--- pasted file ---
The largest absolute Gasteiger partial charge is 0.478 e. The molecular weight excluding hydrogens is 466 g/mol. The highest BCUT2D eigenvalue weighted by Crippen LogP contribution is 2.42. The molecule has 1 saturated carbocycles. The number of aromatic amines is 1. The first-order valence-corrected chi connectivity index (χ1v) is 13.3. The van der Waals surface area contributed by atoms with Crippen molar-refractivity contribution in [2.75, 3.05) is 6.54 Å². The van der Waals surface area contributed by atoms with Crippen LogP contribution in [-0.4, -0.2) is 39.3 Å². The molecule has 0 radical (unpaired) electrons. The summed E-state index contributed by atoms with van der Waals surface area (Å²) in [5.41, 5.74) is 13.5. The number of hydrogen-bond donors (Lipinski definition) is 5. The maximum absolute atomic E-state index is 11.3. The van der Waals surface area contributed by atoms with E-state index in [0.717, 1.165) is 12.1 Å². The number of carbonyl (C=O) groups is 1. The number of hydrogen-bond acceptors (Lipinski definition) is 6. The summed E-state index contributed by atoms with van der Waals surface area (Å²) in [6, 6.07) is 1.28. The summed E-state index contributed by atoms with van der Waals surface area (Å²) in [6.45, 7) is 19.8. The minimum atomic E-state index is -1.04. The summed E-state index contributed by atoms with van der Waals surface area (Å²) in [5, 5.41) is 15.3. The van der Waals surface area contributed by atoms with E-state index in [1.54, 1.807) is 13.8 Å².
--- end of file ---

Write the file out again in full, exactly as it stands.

The largest absolute Gasteiger partial charge is 0.478 e. The molecular weight excluding hydrogens is 466 g/mol. The highest BCUT2D eigenvalue weighted by Crippen LogP contribution is 2.42. The molecule has 1 saturated carbocycles. The number of aromatic amines is 1. The first-order valence-corrected chi connectivity index (χ1v) is 13.3. The van der Waals surface area contributed by atoms with Crippen molar-refractivity contribution in [2.75, 3.05) is 6.54 Å². The van der Waals surface area contributed by atoms with Crippen LogP contribution in [-0.4, -0.2) is 39.3 Å². The molecule has 0 radical (unpaired) electrons. The summed E-state index contributed by atoms with van der Waals surface area (Å²) in [5.41, 5.74) is 13.5. The number of hydrogen-bond donors (Lipinski definition) is 5. The maximum absolute atomic E-state index is 11.3. The van der Waals surface area contributed by atoms with E-state index in [0.717, 1.165) is 12.1 Å². The number of carbonyl (C=O) groups is 1. The number of hydrogen-bond acceptors (Lipinski definition) is 6. The summed E-state index contributed by atoms with van der Waals surface area (Å²) in [6, 6.07) is 1.28. The summed E-state index contributed by atoms with van der Waals surface area (Å²) in [6.45, 7) is 19.8. The minimum atomic E-state index is -1.04. The summed E-state index contributed by atoms with van der Waals surface area (Å²) in [5, 5.41) is 15.3. The van der Waals surface area contributed by atoms with E-state index in [1.54, 1.807) is 13.8 Å².